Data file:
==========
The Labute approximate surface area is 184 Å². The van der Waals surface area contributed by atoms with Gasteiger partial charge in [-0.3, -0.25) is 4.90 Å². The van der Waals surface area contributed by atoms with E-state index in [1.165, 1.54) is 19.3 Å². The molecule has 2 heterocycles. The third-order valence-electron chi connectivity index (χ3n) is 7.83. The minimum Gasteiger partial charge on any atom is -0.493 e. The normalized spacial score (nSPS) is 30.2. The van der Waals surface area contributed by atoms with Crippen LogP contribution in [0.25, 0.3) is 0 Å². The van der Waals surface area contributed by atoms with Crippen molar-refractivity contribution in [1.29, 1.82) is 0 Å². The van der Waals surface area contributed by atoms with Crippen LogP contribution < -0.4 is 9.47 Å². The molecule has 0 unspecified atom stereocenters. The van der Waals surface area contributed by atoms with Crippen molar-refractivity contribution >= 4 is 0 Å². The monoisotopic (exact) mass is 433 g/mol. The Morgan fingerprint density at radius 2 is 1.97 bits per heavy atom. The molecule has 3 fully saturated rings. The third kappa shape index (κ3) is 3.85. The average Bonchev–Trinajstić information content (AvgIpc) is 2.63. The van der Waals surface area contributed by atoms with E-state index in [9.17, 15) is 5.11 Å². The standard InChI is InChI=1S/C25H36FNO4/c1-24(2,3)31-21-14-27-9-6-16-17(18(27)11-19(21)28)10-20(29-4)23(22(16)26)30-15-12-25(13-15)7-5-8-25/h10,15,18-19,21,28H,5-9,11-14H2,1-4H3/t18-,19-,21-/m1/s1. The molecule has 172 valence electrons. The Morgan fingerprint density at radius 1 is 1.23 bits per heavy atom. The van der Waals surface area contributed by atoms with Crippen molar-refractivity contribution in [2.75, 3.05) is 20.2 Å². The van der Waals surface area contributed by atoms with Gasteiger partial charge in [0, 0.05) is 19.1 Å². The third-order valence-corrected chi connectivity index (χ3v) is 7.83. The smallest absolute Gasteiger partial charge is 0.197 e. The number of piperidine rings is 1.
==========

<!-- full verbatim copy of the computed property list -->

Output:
The Labute approximate surface area is 184 Å². The van der Waals surface area contributed by atoms with Gasteiger partial charge in [-0.3, -0.25) is 4.90 Å². The van der Waals surface area contributed by atoms with E-state index in [1.165, 1.54) is 19.3 Å². The molecule has 2 heterocycles. The third-order valence-electron chi connectivity index (χ3n) is 7.83. The minimum Gasteiger partial charge on any atom is -0.493 e. The normalized spacial score (nSPS) is 30.2. The van der Waals surface area contributed by atoms with Crippen LogP contribution in [0.25, 0.3) is 0 Å². The van der Waals surface area contributed by atoms with Crippen molar-refractivity contribution in [1.29, 1.82) is 0 Å². The van der Waals surface area contributed by atoms with Crippen LogP contribution < -0.4 is 9.47 Å². The molecule has 0 unspecified atom stereocenters. The van der Waals surface area contributed by atoms with Crippen molar-refractivity contribution >= 4 is 0 Å². The monoisotopic (exact) mass is 433 g/mol. The Morgan fingerprint density at radius 2 is 1.97 bits per heavy atom. The molecule has 3 fully saturated rings. The third kappa shape index (κ3) is 3.85. The average Bonchev–Trinajstić information content (AvgIpc) is 2.63. The van der Waals surface area contributed by atoms with E-state index in [9.17, 15) is 5.11 Å². The standard InChI is InChI=1S/C25H36FNO4/c1-24(2,3)31-21-14-27-9-6-16-17(18(27)11-19(21)28)10-20(29-4)23(22(16)26)30-15-12-25(13-15)7-5-8-25/h10,15,18-19,21,28H,5-9,11-14H2,1-4H3/t18-,19-,21-/m1/s1. The molecule has 172 valence electrons. The Morgan fingerprint density at radius 1 is 1.23 bits per heavy atom. The van der Waals surface area contributed by atoms with Crippen molar-refractivity contribution in [2.75, 3.05) is 20.2 Å². The van der Waals surface area contributed by atoms with Gasteiger partial charge in [0, 0.05) is 19.1 Å². The third-order valence-corrected chi connectivity index (χ3v) is 7.83. The smallest absolute Gasteiger partial charge is 0.197 e. The number of piperidine rings is 1.